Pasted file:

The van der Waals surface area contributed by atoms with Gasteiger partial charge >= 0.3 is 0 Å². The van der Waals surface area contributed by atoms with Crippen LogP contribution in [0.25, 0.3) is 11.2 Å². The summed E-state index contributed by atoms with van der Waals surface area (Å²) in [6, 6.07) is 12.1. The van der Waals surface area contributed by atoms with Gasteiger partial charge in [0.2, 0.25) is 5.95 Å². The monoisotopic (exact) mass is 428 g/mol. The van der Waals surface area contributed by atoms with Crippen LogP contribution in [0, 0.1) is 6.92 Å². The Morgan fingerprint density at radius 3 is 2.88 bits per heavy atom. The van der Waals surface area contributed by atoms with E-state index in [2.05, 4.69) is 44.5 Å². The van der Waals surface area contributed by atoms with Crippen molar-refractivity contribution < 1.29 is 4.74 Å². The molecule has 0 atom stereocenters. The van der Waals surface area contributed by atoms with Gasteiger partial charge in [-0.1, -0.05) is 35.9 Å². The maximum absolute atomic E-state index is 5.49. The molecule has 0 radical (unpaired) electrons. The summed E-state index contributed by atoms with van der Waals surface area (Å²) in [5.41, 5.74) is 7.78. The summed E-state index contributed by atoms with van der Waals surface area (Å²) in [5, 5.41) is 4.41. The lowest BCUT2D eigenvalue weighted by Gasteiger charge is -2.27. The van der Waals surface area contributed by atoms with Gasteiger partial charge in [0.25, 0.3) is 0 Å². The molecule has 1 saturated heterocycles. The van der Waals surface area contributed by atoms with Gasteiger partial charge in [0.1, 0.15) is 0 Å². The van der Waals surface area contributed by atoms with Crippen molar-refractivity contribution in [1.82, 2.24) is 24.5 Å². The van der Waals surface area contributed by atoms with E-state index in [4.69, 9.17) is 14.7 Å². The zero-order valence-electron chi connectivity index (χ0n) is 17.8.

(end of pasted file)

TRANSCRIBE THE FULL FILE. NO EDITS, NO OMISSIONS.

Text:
The van der Waals surface area contributed by atoms with Gasteiger partial charge >= 0.3 is 0 Å². The van der Waals surface area contributed by atoms with Crippen LogP contribution in [0.25, 0.3) is 11.2 Å². The summed E-state index contributed by atoms with van der Waals surface area (Å²) in [6, 6.07) is 12.1. The van der Waals surface area contributed by atoms with Gasteiger partial charge in [0.2, 0.25) is 5.95 Å². The monoisotopic (exact) mass is 428 g/mol. The van der Waals surface area contributed by atoms with Crippen LogP contribution in [0, 0.1) is 6.92 Å². The Morgan fingerprint density at radius 3 is 2.88 bits per heavy atom. The van der Waals surface area contributed by atoms with E-state index in [2.05, 4.69) is 44.5 Å². The van der Waals surface area contributed by atoms with Crippen molar-refractivity contribution < 1.29 is 4.74 Å². The molecule has 0 atom stereocenters. The van der Waals surface area contributed by atoms with Gasteiger partial charge in [-0.1, -0.05) is 35.9 Å². The maximum absolute atomic E-state index is 5.49. The molecule has 0 radical (unpaired) electrons. The summed E-state index contributed by atoms with van der Waals surface area (Å²) in [5.41, 5.74) is 7.78. The summed E-state index contributed by atoms with van der Waals surface area (Å²) in [5, 5.41) is 4.41. The lowest BCUT2D eigenvalue weighted by Gasteiger charge is -2.27. The van der Waals surface area contributed by atoms with Gasteiger partial charge in [0.25, 0.3) is 0 Å². The molecule has 1 saturated heterocycles. The van der Waals surface area contributed by atoms with Gasteiger partial charge in [0.1, 0.15) is 0 Å². The van der Waals surface area contributed by atoms with Crippen molar-refractivity contribution in [1.82, 2.24) is 24.5 Å². The van der Waals surface area contributed by atoms with E-state index in [4.69, 9.17) is 14.7 Å². The zero-order valence-electron chi connectivity index (χ0n) is 17.8.